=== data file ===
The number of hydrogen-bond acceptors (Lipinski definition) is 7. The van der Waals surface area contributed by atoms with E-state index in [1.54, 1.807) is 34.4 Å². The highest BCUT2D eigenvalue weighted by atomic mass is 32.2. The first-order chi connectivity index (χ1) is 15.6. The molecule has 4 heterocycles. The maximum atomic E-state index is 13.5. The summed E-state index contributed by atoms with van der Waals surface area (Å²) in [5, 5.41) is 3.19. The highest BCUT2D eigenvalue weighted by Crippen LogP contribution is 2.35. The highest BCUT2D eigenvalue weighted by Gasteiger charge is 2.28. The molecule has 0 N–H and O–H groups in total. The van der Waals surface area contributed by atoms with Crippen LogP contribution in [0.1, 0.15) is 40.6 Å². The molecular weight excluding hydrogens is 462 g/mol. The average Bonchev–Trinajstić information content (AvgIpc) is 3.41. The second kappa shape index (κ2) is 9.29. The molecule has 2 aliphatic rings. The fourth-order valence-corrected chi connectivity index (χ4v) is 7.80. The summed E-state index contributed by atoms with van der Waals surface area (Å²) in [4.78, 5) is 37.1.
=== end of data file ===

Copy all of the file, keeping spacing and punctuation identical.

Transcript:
The number of hydrogen-bond acceptors (Lipinski definition) is 7. The van der Waals surface area contributed by atoms with E-state index in [1.54, 1.807) is 34.4 Å². The highest BCUT2D eigenvalue weighted by atomic mass is 32.2. The first-order chi connectivity index (χ1) is 15.6. The molecule has 4 heterocycles. The maximum atomic E-state index is 13.5. The summed E-state index contributed by atoms with van der Waals surface area (Å²) in [5, 5.41) is 3.19. The highest BCUT2D eigenvalue weighted by Crippen LogP contribution is 2.35. The highest BCUT2D eigenvalue weighted by Gasteiger charge is 2.28. The molecule has 0 N–H and O–H groups in total. The van der Waals surface area contributed by atoms with Crippen LogP contribution in [0.1, 0.15) is 40.6 Å². The molecular weight excluding hydrogens is 462 g/mol. The average Bonchev–Trinajstić information content (AvgIpc) is 3.41. The second kappa shape index (κ2) is 9.29. The molecule has 2 aliphatic rings. The fourth-order valence-corrected chi connectivity index (χ4v) is 7.80. The summed E-state index contributed by atoms with van der Waals surface area (Å²) in [4.78, 5) is 37.1.